Photography

| Cail Pearce
moon-phase-patina-sturgeon-ochs-und-junior-0021_RGB

Over the years, we have received several emails from customers who say that our website photos don’t do justice to the beauty of their ochs und junior “in the metal”.

Here is one sent by a customer in Chicago:

Subject: Love it even more in person!

Beat  —  I LOVE LOVE my new watch. It’s even more stunning in person, fits my wrist perfectly and will be going to work with me tomorrow…

To start the new year, we wanted to provide some background on how we approach watch imagery.

A common watch industry practice is to show computer renderings of watches instead of photos of actual watches. This enables a brand to optimize lighting in a way that would be hard or impossible to do in real life, as well as change colors and backgrounds with just a few mouse clicks. A problem, though, is that the images can come out looking “too perfect”  –  the images can overpromise on screen and the watch can underdeliver in person. Comments from disappointed watch fans can be read in forums across the web. Perhaps this is also one reason for the popularity of “wrist shots”.

At ochs und junior, the only place we use rendering is in our online customizer tool (example: moon phase). Every other watch picture you see on our website is a photo of a real ochs und junior. The reason is that we believe this is the most authentic way to show visible machining, patinated surfaces, and natural leather straps (even 8 months old used ones!). It also gives “life” to the images. Our watches are photographed with used straps that were often just on one of our wrists. The appearance is more like your ochs und junior after you took it off your wrist at home.

The background is usually a standard sheet of A3 white paper (the same paper Beat uses to explain how ochs und junior watches work to visitors in Lucerne).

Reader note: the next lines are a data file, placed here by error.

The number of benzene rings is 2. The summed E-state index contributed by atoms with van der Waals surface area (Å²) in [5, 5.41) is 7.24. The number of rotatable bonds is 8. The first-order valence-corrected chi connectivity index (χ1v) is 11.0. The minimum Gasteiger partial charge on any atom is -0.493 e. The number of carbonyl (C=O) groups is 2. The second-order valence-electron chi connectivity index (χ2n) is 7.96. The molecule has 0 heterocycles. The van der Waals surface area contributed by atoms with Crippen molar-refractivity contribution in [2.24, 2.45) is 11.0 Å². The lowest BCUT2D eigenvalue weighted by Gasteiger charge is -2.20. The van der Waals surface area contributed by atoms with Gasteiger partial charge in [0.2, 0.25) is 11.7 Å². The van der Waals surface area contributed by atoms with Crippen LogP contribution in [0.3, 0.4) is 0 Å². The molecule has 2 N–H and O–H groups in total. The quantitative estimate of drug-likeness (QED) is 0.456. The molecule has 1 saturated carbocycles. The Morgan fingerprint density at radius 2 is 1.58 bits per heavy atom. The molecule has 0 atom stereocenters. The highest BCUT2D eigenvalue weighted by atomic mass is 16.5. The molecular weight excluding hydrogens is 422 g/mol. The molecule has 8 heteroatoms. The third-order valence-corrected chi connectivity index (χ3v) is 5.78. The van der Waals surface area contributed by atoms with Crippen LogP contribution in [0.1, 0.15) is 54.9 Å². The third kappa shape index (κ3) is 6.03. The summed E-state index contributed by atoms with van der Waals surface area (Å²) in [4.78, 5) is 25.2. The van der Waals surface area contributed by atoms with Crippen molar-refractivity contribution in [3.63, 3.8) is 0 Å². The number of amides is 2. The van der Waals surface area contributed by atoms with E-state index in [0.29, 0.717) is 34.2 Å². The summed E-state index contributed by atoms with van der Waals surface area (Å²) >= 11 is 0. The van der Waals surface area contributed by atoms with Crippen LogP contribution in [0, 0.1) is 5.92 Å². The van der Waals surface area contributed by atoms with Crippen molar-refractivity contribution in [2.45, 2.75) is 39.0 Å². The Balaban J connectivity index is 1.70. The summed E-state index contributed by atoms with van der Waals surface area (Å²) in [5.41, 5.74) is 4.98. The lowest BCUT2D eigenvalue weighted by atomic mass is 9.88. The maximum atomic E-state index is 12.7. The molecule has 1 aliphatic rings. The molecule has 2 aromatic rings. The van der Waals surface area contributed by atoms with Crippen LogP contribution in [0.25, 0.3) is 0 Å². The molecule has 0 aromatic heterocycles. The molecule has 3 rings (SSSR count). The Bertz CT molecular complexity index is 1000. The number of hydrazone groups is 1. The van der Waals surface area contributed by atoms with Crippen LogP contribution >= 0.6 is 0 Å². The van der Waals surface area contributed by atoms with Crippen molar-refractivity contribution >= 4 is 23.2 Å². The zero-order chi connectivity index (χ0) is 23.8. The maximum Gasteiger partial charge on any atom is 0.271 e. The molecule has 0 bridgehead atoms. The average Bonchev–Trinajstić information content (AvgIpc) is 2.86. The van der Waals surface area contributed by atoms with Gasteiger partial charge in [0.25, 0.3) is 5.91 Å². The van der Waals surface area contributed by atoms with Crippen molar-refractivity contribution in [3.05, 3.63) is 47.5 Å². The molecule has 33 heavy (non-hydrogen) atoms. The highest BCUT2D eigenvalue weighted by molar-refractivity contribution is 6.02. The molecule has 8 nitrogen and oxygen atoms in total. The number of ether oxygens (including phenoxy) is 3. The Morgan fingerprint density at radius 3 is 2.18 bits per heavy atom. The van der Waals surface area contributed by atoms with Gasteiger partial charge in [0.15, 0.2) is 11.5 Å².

And of course, it isn’t always 10:10 when you glance at your wrist.

A result of us consciously not trying to make our images “too perfect” is that ochs und junior’s watches can be surprisingly beautiful in the metal, as our customers have written to tell us.

Our photographer Bea Weinmann recently upgraded from the Nikon D3X to the Nikon D4. The photos on this page are the first watch photos she took with her new camera. We’re extremely proud. We believe they come closer to how our patinated dials and visibly machined cases actually look than we ever have before.

moon phase patina has been the most popular ochs und junior since it launched in 2012. The 100% metal execution of Oechslin’s ultra-precise moon phase is pure ochs und junior. If we could only manufacture one watch, this would be it.

The 42mm titanium edition of moon phase patina in these photos is fitted with the latest execution of Sabina Brägger’s waterproof, hand-made Swiss sturgeon leather strap. It is soft from the first wear, and is just as robust as the earlier prototypes.

Wrist shots of moon phase patina with a black nappa leather band are available in this post from January 17, 2014, and full information about the ochs und junior moon phase is available here.

Best wishes from Lucerne for the new year!